(Extra)ordinary in so many ways

 An eco-system in balance Photo: Su Leslie, 2015


An eco-system in balance Photo: Su Leslie, 2015

It is estimated that one third of human food crops are pollinated by bees (1). That is, the ordinary day-to-day act of insects sustaining their own species, also helps in a huge way to sustain human life on Earth. That is extraordinary — but of course, it is a part of how eco-systems work.

"In North America alone, honey bees pollinate nearly 95 kinds of fruits and nuts, including almonds, avocados, cranberries and apples. " (source: Pesticide Action Network). Photo: Su Leslie, 2015

“In North America alone, honey bees pollinate nearly 95 kinds of fruits and nuts, including almonds, avocados, cranberries and apples. ” (source: Pesticide Action Network). Photo: Su Leslie, 2015

What seems more extraordinary is that despite increasing evidence that some human agricultural activities are actually killing bee populations (2), our species continues to allow the use of harmful pesticides and the destruction of bee habitats in order to plant more, particularly, genetically modified, mono-crops.

 "The European Union suspended the use of three neonic pesticides in December 2013, after a scientific review by European Food Safety Authority found that neonicotinoids pose an unacceptably high risk to bees." Source: Friends of the Earth Bee Action Campaign. Photo: Tony Gray, 2014


“The European Union suspended the use of three neonic pesticides in December 2013, after a scientific review by European Food Safety Authority found that neonicotinoids pose an unacceptably high risk to bees.” Source: Friends of the Earth Bee Action Campaign. Photo: Tony Gray, 2014

We are, in effect, biting the hand that feeds us. That is not only extraordinary, but extraordinarily stupid.

The European Union has already suspended the use of several pesticides that have been shown to be toxic to bees, but many are still able to be legally sold and used elsewhere. That includes New Zealand (3)– my home country — which is both heavily dependent on food exports and markets itself world-wide as a “clean, green” country.

Extraordinary!

This post was written for the Daily Post Photo Challenge. This week’s theme is (extra)ordinary.

—-

(1) ‘Pollinators help one-third of world’s crop production, says new study’, UC Berkeley, 25 October, 2006

(2) Wide Range of Pesticides Contribute to Dwindling Bee Populations, Study Finds’, Healthline, 13, October, 2015

(3) NZ urged to follow US pesticide ban, Radio NZ, 17 September 2015

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29 thoughts on “(Extra)ordinary in so many ways

  1. Such a thoughtful post with stunning photos displaying the sophisticated relationship betweeen flowers & insects!Sad though that we,humans,badly disturb the ecosystem and lots of extraordinary things happen.Lovely choice for the challenge,dear Su!Have a sunny day 🙂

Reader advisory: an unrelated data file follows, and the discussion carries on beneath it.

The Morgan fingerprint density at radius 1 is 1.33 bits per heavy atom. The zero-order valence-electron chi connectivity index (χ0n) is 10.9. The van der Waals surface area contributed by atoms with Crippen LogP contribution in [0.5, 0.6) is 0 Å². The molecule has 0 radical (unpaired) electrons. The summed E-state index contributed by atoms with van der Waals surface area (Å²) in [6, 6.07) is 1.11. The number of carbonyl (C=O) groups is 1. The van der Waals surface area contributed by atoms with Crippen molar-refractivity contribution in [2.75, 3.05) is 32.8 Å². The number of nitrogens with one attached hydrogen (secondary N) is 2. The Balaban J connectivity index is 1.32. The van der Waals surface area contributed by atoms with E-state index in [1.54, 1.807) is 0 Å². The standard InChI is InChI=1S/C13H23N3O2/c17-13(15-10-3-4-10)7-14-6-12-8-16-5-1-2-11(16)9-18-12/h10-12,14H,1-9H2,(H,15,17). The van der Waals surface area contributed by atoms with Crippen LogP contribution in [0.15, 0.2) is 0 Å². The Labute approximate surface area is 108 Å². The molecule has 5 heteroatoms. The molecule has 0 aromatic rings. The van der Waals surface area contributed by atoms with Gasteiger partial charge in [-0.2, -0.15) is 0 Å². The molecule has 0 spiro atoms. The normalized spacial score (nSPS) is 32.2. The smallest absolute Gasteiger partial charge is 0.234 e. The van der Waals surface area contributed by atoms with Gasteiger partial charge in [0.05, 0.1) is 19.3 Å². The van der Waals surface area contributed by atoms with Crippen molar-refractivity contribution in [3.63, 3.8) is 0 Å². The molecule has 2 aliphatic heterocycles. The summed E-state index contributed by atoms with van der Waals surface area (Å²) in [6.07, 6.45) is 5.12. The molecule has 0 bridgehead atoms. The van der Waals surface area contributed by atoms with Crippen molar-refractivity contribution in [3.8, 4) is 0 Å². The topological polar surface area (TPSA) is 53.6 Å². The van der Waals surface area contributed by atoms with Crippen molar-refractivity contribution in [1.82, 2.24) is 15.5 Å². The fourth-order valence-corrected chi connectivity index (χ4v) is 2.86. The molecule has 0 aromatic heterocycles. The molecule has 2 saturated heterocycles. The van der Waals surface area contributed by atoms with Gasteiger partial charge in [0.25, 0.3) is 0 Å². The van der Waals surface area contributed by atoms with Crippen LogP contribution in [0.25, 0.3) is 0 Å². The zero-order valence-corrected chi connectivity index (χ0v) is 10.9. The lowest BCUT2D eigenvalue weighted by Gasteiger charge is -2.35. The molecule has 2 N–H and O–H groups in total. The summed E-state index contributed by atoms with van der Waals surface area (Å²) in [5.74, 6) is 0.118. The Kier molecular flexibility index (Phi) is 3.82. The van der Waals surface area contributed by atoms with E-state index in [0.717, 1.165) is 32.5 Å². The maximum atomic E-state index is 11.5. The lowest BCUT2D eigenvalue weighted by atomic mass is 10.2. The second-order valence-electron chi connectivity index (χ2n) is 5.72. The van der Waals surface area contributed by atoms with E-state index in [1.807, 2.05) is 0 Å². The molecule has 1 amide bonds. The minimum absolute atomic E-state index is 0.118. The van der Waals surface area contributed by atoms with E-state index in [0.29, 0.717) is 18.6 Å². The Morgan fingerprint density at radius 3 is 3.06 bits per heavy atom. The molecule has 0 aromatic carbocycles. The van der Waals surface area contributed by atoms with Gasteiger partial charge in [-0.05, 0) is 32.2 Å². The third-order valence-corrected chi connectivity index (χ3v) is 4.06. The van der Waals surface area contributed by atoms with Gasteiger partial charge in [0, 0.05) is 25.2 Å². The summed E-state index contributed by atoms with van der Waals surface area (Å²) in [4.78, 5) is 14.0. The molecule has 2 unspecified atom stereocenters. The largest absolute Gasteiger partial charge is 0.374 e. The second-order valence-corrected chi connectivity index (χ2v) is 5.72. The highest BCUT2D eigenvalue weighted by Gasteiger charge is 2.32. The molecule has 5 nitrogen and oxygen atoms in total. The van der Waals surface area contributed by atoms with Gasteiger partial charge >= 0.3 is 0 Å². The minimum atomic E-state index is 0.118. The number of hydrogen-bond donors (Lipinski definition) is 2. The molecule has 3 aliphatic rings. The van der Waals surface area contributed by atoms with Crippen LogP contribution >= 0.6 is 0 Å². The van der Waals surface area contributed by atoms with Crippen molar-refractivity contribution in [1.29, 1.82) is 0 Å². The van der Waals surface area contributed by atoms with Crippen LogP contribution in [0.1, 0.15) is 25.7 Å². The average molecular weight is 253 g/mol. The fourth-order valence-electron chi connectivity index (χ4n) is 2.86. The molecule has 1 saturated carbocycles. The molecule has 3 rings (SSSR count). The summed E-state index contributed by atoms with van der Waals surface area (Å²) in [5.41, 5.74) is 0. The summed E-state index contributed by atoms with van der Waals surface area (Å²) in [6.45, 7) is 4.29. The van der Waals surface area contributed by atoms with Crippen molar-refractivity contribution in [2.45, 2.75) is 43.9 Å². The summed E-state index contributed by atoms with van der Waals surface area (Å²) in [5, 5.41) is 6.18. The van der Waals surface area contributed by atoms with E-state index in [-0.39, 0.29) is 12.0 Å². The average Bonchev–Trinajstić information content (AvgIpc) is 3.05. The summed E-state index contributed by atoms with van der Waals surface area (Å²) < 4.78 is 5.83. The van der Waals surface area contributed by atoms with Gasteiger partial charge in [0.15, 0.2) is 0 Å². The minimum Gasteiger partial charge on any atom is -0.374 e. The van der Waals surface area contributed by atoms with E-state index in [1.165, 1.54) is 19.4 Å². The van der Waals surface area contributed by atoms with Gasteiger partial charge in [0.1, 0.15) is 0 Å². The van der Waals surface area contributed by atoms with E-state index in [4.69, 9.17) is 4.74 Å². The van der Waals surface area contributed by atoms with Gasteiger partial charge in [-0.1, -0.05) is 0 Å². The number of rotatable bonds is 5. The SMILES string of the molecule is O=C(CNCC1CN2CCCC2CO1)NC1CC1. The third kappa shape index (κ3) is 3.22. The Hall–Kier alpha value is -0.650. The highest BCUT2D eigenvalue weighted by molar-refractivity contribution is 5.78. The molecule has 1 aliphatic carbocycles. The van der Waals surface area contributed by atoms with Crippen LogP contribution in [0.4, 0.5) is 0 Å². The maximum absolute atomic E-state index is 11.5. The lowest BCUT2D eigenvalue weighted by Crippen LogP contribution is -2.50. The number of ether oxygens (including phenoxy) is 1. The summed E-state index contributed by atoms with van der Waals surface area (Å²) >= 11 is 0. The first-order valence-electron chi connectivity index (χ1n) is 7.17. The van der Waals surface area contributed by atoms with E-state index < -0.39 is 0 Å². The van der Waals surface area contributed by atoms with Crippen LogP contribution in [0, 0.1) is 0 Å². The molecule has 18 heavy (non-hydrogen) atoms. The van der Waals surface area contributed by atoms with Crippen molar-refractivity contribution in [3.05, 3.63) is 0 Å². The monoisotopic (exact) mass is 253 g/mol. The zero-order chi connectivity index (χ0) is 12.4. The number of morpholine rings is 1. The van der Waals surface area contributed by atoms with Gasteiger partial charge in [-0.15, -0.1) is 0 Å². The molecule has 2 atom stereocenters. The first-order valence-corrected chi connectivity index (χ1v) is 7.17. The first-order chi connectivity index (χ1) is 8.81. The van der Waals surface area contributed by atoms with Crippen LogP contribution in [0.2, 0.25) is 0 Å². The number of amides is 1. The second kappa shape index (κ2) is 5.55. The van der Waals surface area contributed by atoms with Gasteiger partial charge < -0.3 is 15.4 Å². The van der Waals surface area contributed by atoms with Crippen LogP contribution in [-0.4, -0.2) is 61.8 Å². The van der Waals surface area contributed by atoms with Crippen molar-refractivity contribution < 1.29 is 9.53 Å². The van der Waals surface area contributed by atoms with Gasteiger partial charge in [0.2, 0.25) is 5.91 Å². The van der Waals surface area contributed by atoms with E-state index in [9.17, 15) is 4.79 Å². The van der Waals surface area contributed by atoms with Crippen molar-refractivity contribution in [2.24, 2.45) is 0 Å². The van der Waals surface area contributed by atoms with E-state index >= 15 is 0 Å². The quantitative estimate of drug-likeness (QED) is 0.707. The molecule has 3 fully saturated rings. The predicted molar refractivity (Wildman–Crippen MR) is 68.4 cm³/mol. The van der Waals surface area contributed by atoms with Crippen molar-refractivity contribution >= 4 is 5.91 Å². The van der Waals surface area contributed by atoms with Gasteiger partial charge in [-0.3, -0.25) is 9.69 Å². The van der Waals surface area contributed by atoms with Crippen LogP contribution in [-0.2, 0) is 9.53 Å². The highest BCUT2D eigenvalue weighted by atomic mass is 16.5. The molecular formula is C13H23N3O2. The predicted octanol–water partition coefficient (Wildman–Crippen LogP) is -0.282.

Liked by 1 person

    • Thank you Doda. I’ve been thinking a lot about bees since I saw some feasting on blue borage at the Hamilton Gardens, and it reminded me (in that roundabout way that brains work) of a story I used to read the boychild when he was young about a wonderful grandmother who made special cake for her teething grandson and it contained blue borage honey (see I told you it was convoluted). It’s raining here and blowing a gale, but I’m feeling sunny connecting with everyone online. My best to you xx

      Liked by 1 person

  2. My husband and I took a picture last summer of a bee so covered in pollen that we wondered if it was ‘drunk’ on it as he just simply sat on the flower. lol We are easily entertained I guess. 🙂 Love your advocacy for bees!

    Liked by 1 person

  3. Amazing photographs and very eye-opening information about the horrors of pesticide use that is still going on in so much of the world. I have to admit although I know about this issue and am concerned I do tend to let it slip to the back of my mind unless reminded by posts such as this one. Great post all around.

    Liked by 1 person

  4. These are fabulous bee photographs. I hope you are selling on some of the stock photo websites.

    New Zealand isn’t pure green & clean, through & through? I’m a little shaken. But it is still on my ‘most admired countries’ list.

    Like

  5. I adore bees as a beautiful photogenic, hardworking, essential and amazing creature and would ideally aspire to photograph them as wonderfully as you do.

    Sadly I’m also severely allergic to them so when they come close I have to head in the opposite direction rather than set the camera on zoom.

    I think that bees are one of the most necessary creatures on the planet (even more so than humans if the nightly News is anything to go by) and I think that human beings should be helping these magnificent creatures with the upmost urgent priority.

    Fabulous post, wonderful photographs! Thank you!!!

    Liked by 1 person

    • Thank you so much. Allergies are terrible to live with. Mine are fairly mild and definitely not life-threatening, so I can only begin to understand how difficult it must be for you.

      Like

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